Africans in East Anglia, 1467-1833
Title Details

300 Pages

23.4 x 15.6 cm

1 b/w illus.

Series: Studies in Early Modern Cultural, Political and Social History

Series Vol. Number: 41

Imprint: Boydell Press

Africans in East Anglia, 1467-1833

by Richard C. Maguire

  • Description
  • Contents
  • Author
  • Reviews
What were the lives of Africans in provincial England like during the early modern period? How, where, and when did they arrive in rural counties? How were they perceived by their contemporaries?

This book examines the population of Africans in Norfolk and Suffolk from 1467, the date of the first documented reference to an African in the region, to 1833, when Parliament voted to abolish slavery in the British Empire. It uncovers the complexity of these Africans' historical experience, considering the interaction of local custom, class structure, tradition, memory, and the gradual impact of the Atlantic slaving economy.

Richard C. Maguire proposes that the initial regional response to arriving Africans during the fifteenth and sixteenth centuries was not defined exclusively by ideas relating to skin colour, but rather by local understandings of religious status, class position, ideas about freedom and bondage, and immediate local circumstances. Arriving Africans were able to join the region's working population through baptism, marriage, parenthood, and work.

This manner of response to Africans was challenged as local merchants and gentry begin doing business with the slaving economy from the mid-seventeenth century onwards. Although the racialised ideas underpinning Atlantic slavery changed the social circumstances of Africans in the region, the book suggests that they did not completely displace older, more inclusive, ideas in working communities.
List of Illustrations
Acknowledgements
List of Abbreviations
A note on dating, transcription, currency, weights and measures, and references
Introduction. A Social History of Africans in early modern Norfolk and Suffolk
One. Identifying the African Population in Early Modern Norfolk and Suffolk
Two. Beginnings: The Establishment of the African Population, 1467 to 1599
Three. 'Strangers', 'Foreigners', and 'Slavery'
Four. The Seventeenth Century. The Early Shadow of Transatlantic Slavery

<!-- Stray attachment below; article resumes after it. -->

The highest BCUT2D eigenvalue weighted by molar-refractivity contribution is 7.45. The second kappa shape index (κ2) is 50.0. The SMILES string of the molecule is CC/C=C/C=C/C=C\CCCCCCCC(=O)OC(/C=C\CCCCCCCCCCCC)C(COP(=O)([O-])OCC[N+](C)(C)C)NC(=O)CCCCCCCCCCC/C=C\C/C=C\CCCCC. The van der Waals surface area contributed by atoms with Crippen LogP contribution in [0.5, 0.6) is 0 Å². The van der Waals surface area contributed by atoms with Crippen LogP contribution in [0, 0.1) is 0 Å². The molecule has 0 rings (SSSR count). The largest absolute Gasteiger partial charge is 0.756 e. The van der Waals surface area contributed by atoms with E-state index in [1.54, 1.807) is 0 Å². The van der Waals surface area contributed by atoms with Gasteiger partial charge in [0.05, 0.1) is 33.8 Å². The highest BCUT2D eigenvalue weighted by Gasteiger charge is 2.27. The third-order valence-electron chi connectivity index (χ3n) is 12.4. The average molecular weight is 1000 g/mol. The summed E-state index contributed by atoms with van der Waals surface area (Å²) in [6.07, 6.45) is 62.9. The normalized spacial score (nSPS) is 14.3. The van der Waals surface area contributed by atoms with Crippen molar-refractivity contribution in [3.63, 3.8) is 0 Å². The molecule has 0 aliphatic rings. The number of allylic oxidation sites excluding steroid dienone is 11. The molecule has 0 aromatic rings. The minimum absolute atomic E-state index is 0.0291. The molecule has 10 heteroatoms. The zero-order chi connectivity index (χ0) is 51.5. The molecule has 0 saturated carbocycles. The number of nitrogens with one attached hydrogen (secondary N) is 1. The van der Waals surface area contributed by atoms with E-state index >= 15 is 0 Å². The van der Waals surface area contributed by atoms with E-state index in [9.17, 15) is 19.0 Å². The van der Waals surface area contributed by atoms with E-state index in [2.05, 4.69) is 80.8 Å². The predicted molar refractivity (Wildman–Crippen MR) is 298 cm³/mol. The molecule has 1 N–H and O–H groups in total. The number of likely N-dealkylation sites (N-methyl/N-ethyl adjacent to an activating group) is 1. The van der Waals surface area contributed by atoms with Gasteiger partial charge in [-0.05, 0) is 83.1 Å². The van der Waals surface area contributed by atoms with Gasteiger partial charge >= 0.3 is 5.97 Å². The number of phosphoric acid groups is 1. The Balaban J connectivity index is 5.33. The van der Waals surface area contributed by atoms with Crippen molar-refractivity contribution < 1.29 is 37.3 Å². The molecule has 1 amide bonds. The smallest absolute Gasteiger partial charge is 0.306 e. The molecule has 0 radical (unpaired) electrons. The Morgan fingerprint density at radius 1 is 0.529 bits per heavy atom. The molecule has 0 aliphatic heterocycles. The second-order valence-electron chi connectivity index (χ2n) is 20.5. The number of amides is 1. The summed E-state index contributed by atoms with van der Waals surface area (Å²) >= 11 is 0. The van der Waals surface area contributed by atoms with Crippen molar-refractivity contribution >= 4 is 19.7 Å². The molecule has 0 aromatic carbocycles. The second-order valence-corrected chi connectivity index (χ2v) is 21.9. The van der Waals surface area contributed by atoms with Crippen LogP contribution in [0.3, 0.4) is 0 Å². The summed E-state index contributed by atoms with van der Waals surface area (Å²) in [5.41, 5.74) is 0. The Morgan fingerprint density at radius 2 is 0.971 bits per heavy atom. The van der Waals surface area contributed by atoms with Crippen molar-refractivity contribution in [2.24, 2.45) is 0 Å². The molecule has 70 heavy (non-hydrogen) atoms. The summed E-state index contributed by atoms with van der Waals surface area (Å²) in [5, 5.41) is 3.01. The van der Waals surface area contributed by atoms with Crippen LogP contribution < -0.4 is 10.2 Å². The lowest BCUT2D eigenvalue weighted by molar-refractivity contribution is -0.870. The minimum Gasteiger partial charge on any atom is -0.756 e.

Five. The African Population, 1600-1699
Six. Eighteenth-Century Links to the Atlantic Economy
Seven. Eighteenth-Century African Lives
Eight. The 'Three African Youths', a Gentleman, and Some Rioters
Epilogue: Reconsidering the Social History of Africans in Norfolk and Suffolk
Appendix A: The African and Asian Population identified in Norfolk and Suffolk, 1467-1833
Appendix B: The Surname 'Blackamore', 1500-1800
Appendix C: Plantation Ownership in Norfolk and Suffolk, 1650-1833
Bibliography

RICHARD C. MAGUIRE is Honorary Senior Lecturer in the School of History at the University of East Anglia, Norwich.
He is the author of Africans in East Anglia, 1467-1833 (Boydell Press, 2021).

"This work will become a standard reading for anyone researching slavery, labor and African populations in East Anglia, as well as providing methods for understanding a more local background of African populations in Britain during the early modern era." Andrew Kettler, Journal for Eighteenth-Century Studies and Renaissance Quarterly
"An important and valuable book... unequivocally challenges an idea that diversity is only a matter of a few metropolitan port cities such as Bristol, Cardiff, Liverpool and London." NORFOLK ARCHAEOLOGY
"Although scholarly literature on people of color living in Britain has grown over the last 30 years, this book is unusual in its focus on a region outside a major metropolis. By delving into county records, Maguire shows that people of African descent were a small but significant presence in these counties." CHOICE
"This is a meticulously researched study and readers are very well served by a 30-page bibliography, which provides much information about the primary source material which scholars with interests in this field might benefit from examining. The index is also commendably thorough, enabling easy navigation throughout the text." Local Historian
"[...] a text greatly to be admired for its bold assertiveness and direction [...]" David Killingray, Family & Community History

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Title Details

300 Pages

2.34 x 1.56 cm

1 b/w illus.

Series: Studies in Early Modern Cultural, Political and Social History

Series Vol. Number: 41

Imprint: Boydell Press